Franchimont Castle

Theux, Belgium

Franchimont Castle sits at the western end of a small hill overlooking the village of Franchimont. It is thought to have originally been built in the 11th century, as a stronghold of the Principality of Liège. The original building was extended several times during the Middle Ages, once after a fire in 1387.

In 1487 the castle was besieged, and around the same period the La Marck family took ownership of it. In the early 16th century the outer wall was built, with casemates and an artillery tower added.

Today the castle is owned by the town of Theux and is open to the public. The artillery tower at the north-east corner contains a small exhibition and the ticket office.

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Details

Founded: 11th century
Category: Castles and fortifications in Belgium

Rating

4.3/5 (based on Google user reviews)

User Reviews

Niels Post (2 years ago)
Was closed. But parking next to it, so perfect.
Michelle Villaça (2 years ago)
Stunning medieval castle in Belgium. Built around the XII century, one of the most charming things I've ever seen. I really felt good about this place. Unfortunetly, it was closed when I went, so I coundn't come inside. It's ok, though. It's beautiful outside too.
Stephen Newey (3 years ago)
Unfortunately the Chateau itself is closed between November and March. However we visited in December, and it was still worth coming and seeing. There are some nice views across the Belgian landscape on offer. Plenty of free parking, and I’m sure it is more alive when the Chateau is open.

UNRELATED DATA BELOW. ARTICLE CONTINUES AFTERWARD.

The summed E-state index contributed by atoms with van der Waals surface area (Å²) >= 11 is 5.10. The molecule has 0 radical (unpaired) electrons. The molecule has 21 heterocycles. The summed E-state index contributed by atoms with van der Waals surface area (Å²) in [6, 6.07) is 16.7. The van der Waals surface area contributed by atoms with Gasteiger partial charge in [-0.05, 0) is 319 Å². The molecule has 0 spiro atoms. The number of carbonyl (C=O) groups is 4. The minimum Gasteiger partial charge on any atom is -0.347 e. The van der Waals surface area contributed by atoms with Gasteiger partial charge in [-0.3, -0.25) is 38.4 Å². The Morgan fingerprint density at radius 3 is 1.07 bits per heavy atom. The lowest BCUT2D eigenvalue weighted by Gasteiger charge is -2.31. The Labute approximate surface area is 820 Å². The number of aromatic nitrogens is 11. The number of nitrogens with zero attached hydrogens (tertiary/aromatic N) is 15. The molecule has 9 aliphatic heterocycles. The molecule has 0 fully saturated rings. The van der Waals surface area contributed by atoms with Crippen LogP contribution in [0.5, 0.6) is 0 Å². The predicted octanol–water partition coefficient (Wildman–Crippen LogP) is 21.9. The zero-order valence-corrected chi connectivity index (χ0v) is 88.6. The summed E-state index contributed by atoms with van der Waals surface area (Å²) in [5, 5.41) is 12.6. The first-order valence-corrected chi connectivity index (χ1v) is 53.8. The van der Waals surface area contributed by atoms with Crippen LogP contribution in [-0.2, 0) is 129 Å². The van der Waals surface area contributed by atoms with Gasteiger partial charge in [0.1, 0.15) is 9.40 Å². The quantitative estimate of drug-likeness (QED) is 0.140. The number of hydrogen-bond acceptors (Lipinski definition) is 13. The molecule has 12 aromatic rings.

Gabriel Mirica (3 years ago)
I visited in autumn... nice place. I suppose during the summer is more animated and more interesting
Ryan Groenewold (3 years ago)
An amazing and also long audio tour about the history of this castle. Little details are perfectly discribed in different languages. The views from within the castle are also amazing.
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Glimmingehus is the best preserved medieval stronghold in Scandinavia. It was built 1499-1506, during an era when Scania formed a vital part of Denmark, and contains many defensive arrangements of the era, such as parapets, false doors and dead-end corridors, 'murder-holes' for pouring boiling pitch over the attackers, moats, drawbridges and various other forms of death traps to surprise trespassers and protect the nobles against peasant uprisings. The lower part of the castle's stone walls are 2.4 meters (94 inches) thick and the upper part 1.8 meters (71 inches).

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An order from Charles XI to the administrators of the Swedish dominion of Scania in 1676 to demolish the castle, in order to ensure that it would not fall into the hands of the Danish king during the Scanian War, could not be executed. A first attempt, in which 20 Scanian farmers were ordered to assist, proved unsuccessful. An additional force of 130 men were sent to Glimmingehus to execute the order in a second attempt. However, before they could carry out the order, a Danish-Dutch naval division arrived in Ystad, and the Swedes had to abandon the demolition attempts. Throughout the 18th century the castle was used as deposit for agricultural produce and in 1924 it was donated to the Swedish state. Today it is administered by the Swedish National Heritage Board.

On site there is a museum, medieval kitchen, shop and restaurant and coffee house. During summer time there are several guided tours daily. In local folklore, the castle is described as haunted by multiple ghosts and the tradition of storytelling inspired by the castle is continued in the summer events at the castle called "Strange stories and terrifying tales".